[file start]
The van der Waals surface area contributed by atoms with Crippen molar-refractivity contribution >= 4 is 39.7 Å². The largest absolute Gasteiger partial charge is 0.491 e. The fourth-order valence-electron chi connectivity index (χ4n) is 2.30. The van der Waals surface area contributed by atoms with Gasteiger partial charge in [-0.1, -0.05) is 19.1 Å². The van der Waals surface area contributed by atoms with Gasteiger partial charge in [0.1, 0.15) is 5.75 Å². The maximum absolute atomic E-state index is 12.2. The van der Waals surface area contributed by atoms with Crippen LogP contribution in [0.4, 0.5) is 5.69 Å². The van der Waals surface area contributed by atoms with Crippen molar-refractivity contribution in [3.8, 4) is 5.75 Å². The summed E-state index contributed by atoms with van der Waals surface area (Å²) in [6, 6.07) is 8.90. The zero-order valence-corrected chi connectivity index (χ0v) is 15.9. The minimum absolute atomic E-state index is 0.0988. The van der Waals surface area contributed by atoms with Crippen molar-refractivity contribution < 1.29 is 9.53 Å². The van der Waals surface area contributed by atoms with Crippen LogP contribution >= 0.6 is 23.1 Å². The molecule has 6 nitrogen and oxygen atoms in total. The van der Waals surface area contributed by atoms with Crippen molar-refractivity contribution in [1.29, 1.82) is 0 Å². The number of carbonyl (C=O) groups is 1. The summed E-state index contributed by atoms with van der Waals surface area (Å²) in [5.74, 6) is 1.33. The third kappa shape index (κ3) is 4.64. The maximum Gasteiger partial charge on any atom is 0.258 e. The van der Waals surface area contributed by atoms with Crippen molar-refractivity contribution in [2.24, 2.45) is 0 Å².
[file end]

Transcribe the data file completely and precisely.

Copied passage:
The van der Waals surface area contributed by atoms with Crippen molar-refractivity contribution >= 4 is 39.7 Å². The largest absolute Gasteiger partial charge is 0.491 e. The fourth-order valence-electron chi connectivity index (χ4n) is 2.30. The van der Waals surface area contributed by atoms with Gasteiger partial charge in [-0.1, -0.05) is 19.1 Å². The van der Waals surface area contributed by atoms with Gasteiger partial charge in [0.1, 0.15) is 5.75 Å². The maximum absolute atomic E-state index is 12.2. The van der Waals surface area contributed by atoms with Crippen LogP contribution in [0.4, 0.5) is 5.69 Å². The van der Waals surface area contributed by atoms with Crippen molar-refractivity contribution in [3.8, 4) is 5.75 Å². The summed E-state index contributed by atoms with van der Waals surface area (Å²) in [6, 6.07) is 8.90. The zero-order valence-corrected chi connectivity index (χ0v) is 15.9. The minimum absolute atomic E-state index is 0.0988. The van der Waals surface area contributed by atoms with Crippen molar-refractivity contribution < 1.29 is 9.53 Å². The van der Waals surface area contributed by atoms with Crippen LogP contribution >= 0.6 is 23.1 Å². The molecule has 6 nitrogen and oxygen atoms in total. The van der Waals surface area contributed by atoms with Crippen molar-refractivity contribution in [1.29, 1.82) is 0 Å². The number of carbonyl (C=O) groups is 1. The summed E-state index contributed by atoms with van der Waals surface area (Å²) in [5.74, 6) is 1.33. The third kappa shape index (κ3) is 4.64. The maximum Gasteiger partial charge on any atom is 0.258 e. The van der Waals surface area contributed by atoms with Crippen molar-refractivity contribution in [2.24, 2.45) is 0 Å².